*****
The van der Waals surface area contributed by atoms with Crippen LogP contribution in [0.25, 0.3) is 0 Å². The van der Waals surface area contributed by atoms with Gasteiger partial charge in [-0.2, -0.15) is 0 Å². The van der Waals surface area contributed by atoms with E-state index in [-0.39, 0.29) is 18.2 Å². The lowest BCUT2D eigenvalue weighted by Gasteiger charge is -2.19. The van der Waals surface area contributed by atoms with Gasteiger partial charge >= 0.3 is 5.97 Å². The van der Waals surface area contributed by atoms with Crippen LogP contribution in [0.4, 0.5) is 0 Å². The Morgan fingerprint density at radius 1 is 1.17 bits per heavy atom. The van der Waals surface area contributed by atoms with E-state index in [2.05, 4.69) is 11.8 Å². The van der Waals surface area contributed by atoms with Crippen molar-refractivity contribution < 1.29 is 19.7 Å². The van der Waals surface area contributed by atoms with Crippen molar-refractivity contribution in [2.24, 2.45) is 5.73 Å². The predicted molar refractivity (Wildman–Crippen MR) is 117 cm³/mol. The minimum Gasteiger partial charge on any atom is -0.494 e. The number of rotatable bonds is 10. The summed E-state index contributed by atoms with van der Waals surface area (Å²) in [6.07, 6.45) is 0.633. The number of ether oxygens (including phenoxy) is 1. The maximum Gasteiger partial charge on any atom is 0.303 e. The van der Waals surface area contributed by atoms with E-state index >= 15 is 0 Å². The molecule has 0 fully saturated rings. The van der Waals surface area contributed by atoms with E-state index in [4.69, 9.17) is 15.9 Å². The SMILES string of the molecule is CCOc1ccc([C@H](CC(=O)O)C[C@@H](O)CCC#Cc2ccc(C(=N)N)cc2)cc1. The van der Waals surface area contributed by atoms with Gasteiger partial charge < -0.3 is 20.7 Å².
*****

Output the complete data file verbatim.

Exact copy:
The van der Waals surface area contributed by atoms with Crippen LogP contribution in [0.25, 0.3) is 0 Å². The van der Waals surface area contributed by atoms with Gasteiger partial charge in [-0.2, -0.15) is 0 Å². The van der Waals surface area contributed by atoms with E-state index in [-0.39, 0.29) is 18.2 Å². The lowest BCUT2D eigenvalue weighted by Gasteiger charge is -2.19. The van der Waals surface area contributed by atoms with Gasteiger partial charge >= 0.3 is 5.97 Å². The van der Waals surface area contributed by atoms with Crippen LogP contribution in [0.4, 0.5) is 0 Å². The Morgan fingerprint density at radius 1 is 1.17 bits per heavy atom. The van der Waals surface area contributed by atoms with E-state index in [2.05, 4.69) is 11.8 Å². The van der Waals surface area contributed by atoms with Crippen molar-refractivity contribution < 1.29 is 19.7 Å². The van der Waals surface area contributed by atoms with Crippen molar-refractivity contribution in [2.24, 2.45) is 5.73 Å². The predicted molar refractivity (Wildman–Crippen MR) is 117 cm³/mol. The minimum Gasteiger partial charge on any atom is -0.494 e. The number of rotatable bonds is 10. The summed E-state index contributed by atoms with van der Waals surface area (Å²) in [6.07, 6.45) is 0.633. The number of ether oxygens (including phenoxy) is 1. The maximum Gasteiger partial charge on any atom is 0.303 e. The van der Waals surface area contributed by atoms with E-state index >= 15 is 0 Å². The molecule has 0 fully saturated rings. The van der Waals surface area contributed by atoms with E-state index in [4.69, 9.17) is 15.9 Å². The SMILES string of the molecule is CCOc1ccc([C@H](CC(=O)O)C[C@@H](O)CCC#Cc2ccc(C(=N)N)cc2)cc1. The van der Waals surface area contributed by atoms with Gasteiger partial charge < -0.3 is 20.7 Å².